5 Questions to Ask a Bankruptcy Lawyer - Law and Daily Life
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5 Questions to Ask a Bankruptcy Lawyer

If you're considering filing for bankruptcy, you'll want to come up with a few questions to ask a bankruptcy attorney before you hire one.

Failing to ask the right questions -- especially regarding attorney's fees or the specifics of your case -- can end up costing you, both in terms of wasted time and money.

To help you get started, here are five questions to consider asking your (potential) bankruptcy lawyer:

  1. Should I file for bankruptcy? The first question you should ask a bankruptcy attorney is whether filing for bankruptcy is a good idea for you. Ask about the impact of bankruptcy and what to expect post-bankruptcy.
  2. What type of bankruptcy should I file? Once you determine that filing for bankruptcy is in your best interest, you'll have to decide which type of bankruptcy to file, Chapter 7 or Chapter 13. That answer will depend on the particulars of your case. Each has its own advantages and disadvantages that your attorney can explain to you.
  3. How much is this going to cost? Get an estimate from the attorney on how much your case will cost in total, including court fees, attorney fees, and unexpected fees (if an unexpected hiccup or two happens in your case along the way). Get an idea of what situations cause higher fees and whether the lawyer sees any potential complications in your particular case. Also, ask about a flexible payment plan if you're too financially strapped to file for bankruptcy.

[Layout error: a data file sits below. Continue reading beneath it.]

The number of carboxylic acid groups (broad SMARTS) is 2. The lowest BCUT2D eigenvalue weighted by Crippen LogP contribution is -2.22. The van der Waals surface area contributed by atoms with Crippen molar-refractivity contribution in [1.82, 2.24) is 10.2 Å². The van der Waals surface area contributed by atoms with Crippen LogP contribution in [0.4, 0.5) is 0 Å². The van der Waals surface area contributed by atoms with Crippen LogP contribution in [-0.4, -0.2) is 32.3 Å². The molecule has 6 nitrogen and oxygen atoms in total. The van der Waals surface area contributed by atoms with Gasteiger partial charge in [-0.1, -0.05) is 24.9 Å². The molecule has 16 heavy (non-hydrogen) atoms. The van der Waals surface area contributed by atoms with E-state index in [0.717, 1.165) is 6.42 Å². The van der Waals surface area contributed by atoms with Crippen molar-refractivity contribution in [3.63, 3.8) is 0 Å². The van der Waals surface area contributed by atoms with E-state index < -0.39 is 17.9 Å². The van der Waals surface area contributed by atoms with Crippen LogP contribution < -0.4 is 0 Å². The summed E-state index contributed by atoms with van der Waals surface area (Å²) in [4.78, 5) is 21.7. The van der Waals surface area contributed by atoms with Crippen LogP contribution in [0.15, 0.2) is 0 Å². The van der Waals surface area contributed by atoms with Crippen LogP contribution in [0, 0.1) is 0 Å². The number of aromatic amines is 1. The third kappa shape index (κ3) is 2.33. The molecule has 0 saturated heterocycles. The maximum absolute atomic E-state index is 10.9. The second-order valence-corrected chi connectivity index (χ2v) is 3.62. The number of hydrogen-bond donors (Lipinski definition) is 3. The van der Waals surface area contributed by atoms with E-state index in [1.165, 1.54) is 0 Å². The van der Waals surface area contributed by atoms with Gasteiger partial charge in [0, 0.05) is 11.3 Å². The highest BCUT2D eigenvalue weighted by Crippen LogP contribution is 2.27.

4. How long is the process? Definitely ask about the timeline of a bankruptcy case. Ask when your case will be filed, the basic steps in the process, and a general estimate of when you can expect the case to be resolved.
  5. Are there any red flags in my case? If you've done anything prior to your case that the court might consider a bankruptcy no-no -- such as "gifting" an asset to a family member or friend or making pricey purchases you knew you couldn't realistically pay back -- definitely ask about those issues. Ask about other potential issues he or she notices that could affect your bankruptcy eligibility.

If you're ready to do an initial interview, find an experienced bankruptcy lawyer in your area, get your questions in order, and ask away.

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